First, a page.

Senior Speaks: Four pieces of advice

The Acronym will be ending the year with our final Senior Speaks, “Four pieces of advice” by Lajju Sudhakar.

Four pieces of advice

  1. Believe in something, and stand for it.
  2. Consider every failure you have before success as part of the journey.
  3. If you want to do something reckless or questionable, make sure someone is willing to do it with you
  4. Dance

At IMSA, whatever I did, there were always supporters. If one was missing, IMSA always found someone for the role. My junior year, overcommitted and unprepared, I found myself on the brink of failing a majority of my classes. There are people who wouldn’t believe me if I told them that now. However, I got to experience several different perspectives that year. On one hand, I had people who were telling me that I could do it, work hard, and bring it up. On the other hand, I had people who were telling me to “face my particular reality”. When I was ready to call it the year of my defeat, my advisor offered me something. She said if I wanted to be coordinator bad enough, I’d have to give up some other commitments. When I became LEAD coordinator, I learned that nothing is worth doing unless it’s something you believe in. Acknowledge different perspectives. If you don’t believe in what you do enough to make sacrifices, and if you don’t stand for it, it’s not worth doing. And vice versa, if you don’t stand for something, it’s not worth believing in.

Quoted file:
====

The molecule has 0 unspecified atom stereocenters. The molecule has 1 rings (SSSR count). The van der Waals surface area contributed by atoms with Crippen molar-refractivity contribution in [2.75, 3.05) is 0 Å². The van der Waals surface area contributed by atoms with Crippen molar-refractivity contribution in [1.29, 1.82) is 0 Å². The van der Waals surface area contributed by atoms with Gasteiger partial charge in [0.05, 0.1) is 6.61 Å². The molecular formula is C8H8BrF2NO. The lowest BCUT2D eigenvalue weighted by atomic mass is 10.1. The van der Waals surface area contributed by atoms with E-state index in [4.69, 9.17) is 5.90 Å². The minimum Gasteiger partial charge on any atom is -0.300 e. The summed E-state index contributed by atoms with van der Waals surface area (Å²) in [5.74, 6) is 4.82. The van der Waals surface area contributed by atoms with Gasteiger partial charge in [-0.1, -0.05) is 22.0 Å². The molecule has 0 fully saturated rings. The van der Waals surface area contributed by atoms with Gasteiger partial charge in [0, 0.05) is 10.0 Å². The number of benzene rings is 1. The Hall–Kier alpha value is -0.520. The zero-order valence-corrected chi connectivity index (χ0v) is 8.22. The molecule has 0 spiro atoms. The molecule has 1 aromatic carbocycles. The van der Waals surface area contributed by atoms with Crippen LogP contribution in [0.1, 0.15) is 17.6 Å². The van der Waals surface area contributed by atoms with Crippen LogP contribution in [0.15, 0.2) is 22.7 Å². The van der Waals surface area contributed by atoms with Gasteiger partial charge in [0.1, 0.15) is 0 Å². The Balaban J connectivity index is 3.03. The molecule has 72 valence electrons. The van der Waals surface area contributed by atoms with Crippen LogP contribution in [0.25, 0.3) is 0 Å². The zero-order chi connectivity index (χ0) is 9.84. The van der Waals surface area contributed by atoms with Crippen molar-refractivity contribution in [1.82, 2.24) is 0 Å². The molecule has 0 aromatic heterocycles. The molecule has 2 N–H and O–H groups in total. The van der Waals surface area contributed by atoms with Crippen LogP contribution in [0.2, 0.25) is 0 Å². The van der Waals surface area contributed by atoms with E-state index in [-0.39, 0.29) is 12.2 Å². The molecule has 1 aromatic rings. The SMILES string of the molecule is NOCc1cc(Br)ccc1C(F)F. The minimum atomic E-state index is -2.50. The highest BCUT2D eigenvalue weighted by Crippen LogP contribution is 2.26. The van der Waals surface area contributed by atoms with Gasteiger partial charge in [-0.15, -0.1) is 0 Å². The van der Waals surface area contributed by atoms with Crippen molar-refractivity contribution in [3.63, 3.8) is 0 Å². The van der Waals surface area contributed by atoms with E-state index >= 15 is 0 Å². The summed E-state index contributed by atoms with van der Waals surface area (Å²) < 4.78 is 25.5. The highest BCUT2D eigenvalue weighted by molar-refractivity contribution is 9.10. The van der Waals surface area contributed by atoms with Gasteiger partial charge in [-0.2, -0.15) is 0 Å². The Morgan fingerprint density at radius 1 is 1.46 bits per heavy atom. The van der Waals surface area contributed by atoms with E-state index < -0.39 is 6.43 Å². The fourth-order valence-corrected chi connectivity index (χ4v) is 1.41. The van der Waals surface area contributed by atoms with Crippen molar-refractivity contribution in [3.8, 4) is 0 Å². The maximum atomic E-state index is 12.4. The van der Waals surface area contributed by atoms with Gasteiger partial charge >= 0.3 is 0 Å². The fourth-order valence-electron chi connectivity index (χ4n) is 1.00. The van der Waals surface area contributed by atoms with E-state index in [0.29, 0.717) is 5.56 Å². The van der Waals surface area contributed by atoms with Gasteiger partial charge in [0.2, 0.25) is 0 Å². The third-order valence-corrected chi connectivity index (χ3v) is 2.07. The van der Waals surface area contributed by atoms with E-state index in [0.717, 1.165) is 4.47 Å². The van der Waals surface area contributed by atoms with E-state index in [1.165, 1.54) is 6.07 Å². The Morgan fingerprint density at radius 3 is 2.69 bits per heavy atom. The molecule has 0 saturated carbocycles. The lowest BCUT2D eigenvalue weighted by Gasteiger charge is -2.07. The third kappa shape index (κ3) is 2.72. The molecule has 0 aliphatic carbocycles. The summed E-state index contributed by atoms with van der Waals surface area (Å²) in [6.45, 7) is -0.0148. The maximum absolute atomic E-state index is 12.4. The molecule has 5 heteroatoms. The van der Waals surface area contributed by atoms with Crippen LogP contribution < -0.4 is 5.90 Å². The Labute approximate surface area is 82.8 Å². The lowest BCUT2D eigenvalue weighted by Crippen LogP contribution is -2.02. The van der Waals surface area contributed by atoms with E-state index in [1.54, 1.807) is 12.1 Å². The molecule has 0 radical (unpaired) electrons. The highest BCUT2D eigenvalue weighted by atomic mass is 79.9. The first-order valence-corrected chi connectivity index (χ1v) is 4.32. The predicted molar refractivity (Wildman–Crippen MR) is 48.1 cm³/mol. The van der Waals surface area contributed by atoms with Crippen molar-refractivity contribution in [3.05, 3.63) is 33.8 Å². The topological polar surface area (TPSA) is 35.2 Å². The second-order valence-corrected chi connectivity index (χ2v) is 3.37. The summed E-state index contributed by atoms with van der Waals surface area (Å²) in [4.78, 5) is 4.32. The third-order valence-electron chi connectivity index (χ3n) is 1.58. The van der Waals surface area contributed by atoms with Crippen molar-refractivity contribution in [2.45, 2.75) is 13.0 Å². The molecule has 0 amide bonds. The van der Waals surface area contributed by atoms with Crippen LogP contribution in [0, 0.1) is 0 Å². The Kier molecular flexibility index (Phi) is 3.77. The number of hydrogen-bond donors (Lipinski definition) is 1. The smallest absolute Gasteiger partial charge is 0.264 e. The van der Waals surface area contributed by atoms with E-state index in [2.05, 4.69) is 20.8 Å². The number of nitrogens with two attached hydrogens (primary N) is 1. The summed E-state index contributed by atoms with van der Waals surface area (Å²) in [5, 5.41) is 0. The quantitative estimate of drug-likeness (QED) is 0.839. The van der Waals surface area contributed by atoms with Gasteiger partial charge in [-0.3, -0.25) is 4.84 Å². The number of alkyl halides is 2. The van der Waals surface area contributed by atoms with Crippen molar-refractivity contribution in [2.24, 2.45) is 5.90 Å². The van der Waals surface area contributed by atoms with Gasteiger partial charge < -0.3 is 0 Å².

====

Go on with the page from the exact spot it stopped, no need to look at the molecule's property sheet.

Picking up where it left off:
That brings me to my second piece of advice. You will succeed. I promise. It may sound really cliché, but you’re never really defeated if you consider every failure as a lost battle; you will eventually win the war. I can’t tell you how many times I questioned where I was in life. You’ll exhaust every option you have if you give up every time you feel defeated. When you bomb that test you studied your butt off for because you choked, it’s okay. When people keep asking you how you did on it, you better not feel bad because making someone feel better by undermining your real capacity isn’t a fair trade off.

Even though I fail so often, I’m the type of person who always follows the rules… all the time. I’m kind of a goody two shoes. I know it sounds boring, but it’s how I’ve gotten by. However, there were a few times when I did something new. When I took a leap of faith, and I did something crazy, it either ended up extremely well or extremely poorly. The good times can always be credited to good people. When I snuck out the last morning of SLD week to watch the sunrise, I made some amazing friends and fell for a dork. It was one of my favorite nights at IMSA. Make sure when you try something new, someone does it with you. That way, you won’t do something too crazy but whatever happens, someone will be there with you.

Finally, dance. I owe four things to my quad: Violet’s calculator, which I put somewhere, my confidence in my dancing, incredible friendships, and my knowledge of square dancing. Dancing is how I found myself at IMSA. From Clash to Diwali to Lunar to late nights in my room, dancing has been a huge part of my IMSA career. It’s not something I expected, but now when incoming sophomores ask me how to make friends at IMSA, I tell them to dance. You don’t have to be good or even preform, just find a way to let go of all your inhibitions with your friends it’ll bring you together.

Putting it all together, make your IMSA experience your own. Fail and succeed. Follow and break tradition. Cry and Laugh. Pass it on.


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